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Life through the windshield not the rear mirror

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How can the life of such a man,

Be in the palm of some fool’s hand?

To see him obviously framed,

Couldn’t help but make me feel ashamed

Bob Dylan, Hurricane

Why do we do it to ourselves? We put ourselves through the ringer. Living life in the rear-view mirror. Sheryl Sandber writes in Option B, “when we face the slings and arrows of life, we are wounded, and the scars stay with us. But we can walk away with greater internal resolve”. That is the challenge.

Judah’s emotional struggle for justice and identity in this weeks’ parsha drove me to question my own commitment to my ideals this week. Judah and Joseph’s iconic scene, in chapter 43 and 44 of Genesis, in which one brother entreats another unknowing brother to save Benjamin’s life – is enrapturing.

As humans, we crave connection. John Steinbeck, the great 20th Century American author, said “You can only understand people if you feel them in yourself”. The Bible itself implores the Israelites to “not stand idly by while your neighbor’s blood is shed” in Leviticus 19:16. Connection is key. Yet, throughout the Bible, we see those key connections put under strain. This week – Joseph and Judah. It is the exegetical tales of Genesis which set the bedrock for the Torah’s articulation of justice and identity. Conflict is onerous. Humility and grace during disagreements, grueling.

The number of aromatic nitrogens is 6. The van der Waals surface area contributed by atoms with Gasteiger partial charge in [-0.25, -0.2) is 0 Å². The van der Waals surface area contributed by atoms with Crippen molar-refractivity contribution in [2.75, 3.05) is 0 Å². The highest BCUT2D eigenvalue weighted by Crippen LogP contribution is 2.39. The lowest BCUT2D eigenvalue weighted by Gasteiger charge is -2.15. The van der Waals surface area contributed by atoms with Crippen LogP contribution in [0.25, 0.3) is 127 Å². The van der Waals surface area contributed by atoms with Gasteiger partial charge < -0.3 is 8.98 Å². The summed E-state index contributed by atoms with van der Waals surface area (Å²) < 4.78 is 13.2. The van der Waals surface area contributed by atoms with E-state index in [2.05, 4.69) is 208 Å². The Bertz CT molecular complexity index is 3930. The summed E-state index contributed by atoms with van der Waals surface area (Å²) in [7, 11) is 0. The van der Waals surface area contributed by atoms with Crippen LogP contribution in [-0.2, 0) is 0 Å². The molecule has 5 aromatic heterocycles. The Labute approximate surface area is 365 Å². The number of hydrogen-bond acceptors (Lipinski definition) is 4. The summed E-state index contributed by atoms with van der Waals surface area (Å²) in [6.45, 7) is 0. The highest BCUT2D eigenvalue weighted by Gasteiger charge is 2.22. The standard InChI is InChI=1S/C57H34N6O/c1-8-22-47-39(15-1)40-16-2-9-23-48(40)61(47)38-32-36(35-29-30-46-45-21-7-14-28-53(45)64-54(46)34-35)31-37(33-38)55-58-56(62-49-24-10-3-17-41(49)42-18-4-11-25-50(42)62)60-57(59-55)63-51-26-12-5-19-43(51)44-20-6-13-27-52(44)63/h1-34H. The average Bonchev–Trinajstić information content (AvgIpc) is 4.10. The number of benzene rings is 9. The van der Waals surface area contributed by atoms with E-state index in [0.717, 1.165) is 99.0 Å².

Remember, Judah, the fourth son of Jacob and Leah, was the brother who led the process of selling Joseph to Egypt. Throughout Genesis, we see Judah as a lonely man of shame and secrecy. Firstly, in the famous episode with Tamar, in which he learns how to be honest about his past. Later, as the ringleader of the sale of Joseph. As the perpetrator of this heinous familial crime, Judah is the last........

© The Times of Israel (Blogs)

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